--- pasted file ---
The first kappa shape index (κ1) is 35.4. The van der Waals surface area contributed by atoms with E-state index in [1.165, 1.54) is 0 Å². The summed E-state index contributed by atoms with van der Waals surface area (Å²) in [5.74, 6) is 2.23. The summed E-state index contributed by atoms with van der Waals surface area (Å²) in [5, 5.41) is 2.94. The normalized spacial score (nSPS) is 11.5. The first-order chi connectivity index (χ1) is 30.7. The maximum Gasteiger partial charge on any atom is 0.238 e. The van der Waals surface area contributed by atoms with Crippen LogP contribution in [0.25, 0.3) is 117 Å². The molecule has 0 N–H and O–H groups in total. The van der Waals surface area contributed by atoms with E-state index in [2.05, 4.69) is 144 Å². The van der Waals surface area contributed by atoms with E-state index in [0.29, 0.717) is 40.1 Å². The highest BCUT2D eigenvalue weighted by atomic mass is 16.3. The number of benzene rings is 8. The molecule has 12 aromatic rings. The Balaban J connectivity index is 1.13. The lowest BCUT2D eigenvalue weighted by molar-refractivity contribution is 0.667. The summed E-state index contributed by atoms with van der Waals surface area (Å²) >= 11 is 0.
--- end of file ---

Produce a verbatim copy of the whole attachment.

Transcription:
The first kappa shape index (κ1) is 35.4. The van der Waals surface area contributed by atoms with E-state index in [1.165, 1.54) is 0 Å². The summed E-state index contributed by atoms with van der Waals surface area (Å²) in [5.74, 6) is 2.23. The summed E-state index contributed by atoms with van der Waals surface area (Å²) in [5, 5.41) is 2.94. The normalized spacial score (nSPS) is 11.5. The first-order chi connectivity index (χ1) is 30.7. The maximum Gasteiger partial charge on any atom is 0.238 e. The van der Waals surface area contributed by atoms with Crippen LogP contribution in [0.25, 0.3) is 117 Å². The molecule has 0 N–H and O–H groups in total. The van der Waals surface area contributed by atoms with E-state index in [2.05, 4.69) is 144 Å². The van der Waals surface area contributed by atoms with E-state index in [0.29, 0.717) is 40.1 Å². The highest BCUT2D eigenvalue weighted by atomic mass is 16.3. The number of benzene rings is 8. The molecule has 12 aromatic rings. The Balaban J connectivity index is 1.13. The lowest BCUT2D eigenvalue weighted by molar-refractivity contribution is 0.667. The summed E-state index contributed by atoms with van der Waals surface area (Å²) >= 11 is 0.